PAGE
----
If you’ve been paying attention at all to the state’s current budget crisis, you already know that legislative Republicans have been doing their damnedest to deny any responsibility for fixing the mess, let alone acknowledging they created it in the first place.  As far as they’re concerned, it’s up to the governor to balance the budget with brutal spending cuts, and they refuse to recognize, or admit, that those cuts could do serious damage to essential government programs.

Earlier this week the Republican House leadership attempted to rationalize this remarkable callousness in a Missoulian guest column claiming that “Montana has a spending problem, not a revenue problem.” It was a valiant effort, I suppose, but what it produced was a perfect storm of shoddy reasoning, mangled facts and selective memory. This gets a little tedious, but bear with me.

According to these Republican luminaries, the “root cause of Montana’s budget challenges” is that the state is “simply spending too much money,” and by way of evidence, they cite the fact that since 2012, general fund revenue is up 14 percent while spending is up by 32 percent. Now if we are trying to figure out if we have a “spending problem” or a “revenue problem,” by itself this comparison is of no earthly use. The numbers no more support a claim that we are spending too much than that we are not raising enough revenue to meet our needs.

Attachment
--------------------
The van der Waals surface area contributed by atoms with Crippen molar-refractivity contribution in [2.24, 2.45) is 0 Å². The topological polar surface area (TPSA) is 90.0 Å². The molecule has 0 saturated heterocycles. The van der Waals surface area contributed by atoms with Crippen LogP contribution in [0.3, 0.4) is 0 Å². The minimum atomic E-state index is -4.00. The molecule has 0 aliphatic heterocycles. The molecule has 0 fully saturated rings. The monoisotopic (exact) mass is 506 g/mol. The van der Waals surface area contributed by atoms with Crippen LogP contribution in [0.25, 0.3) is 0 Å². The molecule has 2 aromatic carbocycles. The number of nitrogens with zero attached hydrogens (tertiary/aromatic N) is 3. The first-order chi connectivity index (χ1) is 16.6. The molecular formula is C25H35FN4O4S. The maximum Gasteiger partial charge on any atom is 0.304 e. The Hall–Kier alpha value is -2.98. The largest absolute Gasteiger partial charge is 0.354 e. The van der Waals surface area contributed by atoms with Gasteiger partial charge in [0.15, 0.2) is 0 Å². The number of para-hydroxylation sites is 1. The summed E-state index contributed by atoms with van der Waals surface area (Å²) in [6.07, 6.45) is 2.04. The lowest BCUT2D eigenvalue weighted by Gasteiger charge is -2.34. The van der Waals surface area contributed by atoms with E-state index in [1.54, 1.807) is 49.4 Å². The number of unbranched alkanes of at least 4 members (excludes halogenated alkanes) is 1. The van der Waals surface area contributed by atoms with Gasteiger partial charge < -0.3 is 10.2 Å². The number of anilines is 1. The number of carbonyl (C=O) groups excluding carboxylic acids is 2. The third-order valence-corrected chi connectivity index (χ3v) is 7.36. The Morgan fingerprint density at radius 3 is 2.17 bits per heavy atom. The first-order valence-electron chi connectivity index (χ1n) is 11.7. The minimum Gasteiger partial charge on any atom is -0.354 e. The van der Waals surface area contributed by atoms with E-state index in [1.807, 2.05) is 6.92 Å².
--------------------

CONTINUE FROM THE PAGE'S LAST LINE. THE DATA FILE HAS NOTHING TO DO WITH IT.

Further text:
And there’s another problem here: it’s always possible to cherry pick starting and ending dates for a comparison like this that tend to prove whatever point you are trying to make, and in fact, that’s what these guys did in this instance. Look at the top chart below, which shows General Fund revenue and expenditures since 2002.* In 2012 taxes exceeded expenditure, and this year, 2017, it was the other way around. Pick two years like that, and necessarily (it’s just arithmetic) expenditures are going to grow faster than revenue. But what the top chart also shows is that in the long run, expenditures and revenue track each other pretty closely. And how could it be otherwise? We are required by the constitution to balance the budget, which means, in the end, that we cannot spend more that we take in.

If a transitory imbalance between spending and revenue can’t really tell us where our “problem” lies, what can? Well, to me it seems reasonable to say we have a spending problem if we’re spending more than we need to or can afford, given the productivity of the state’s economy and the income it‘s capable of generating. And we have a revenue problem if the revenue we are collecting falls behind what we can afford and is needed to fund essential programs.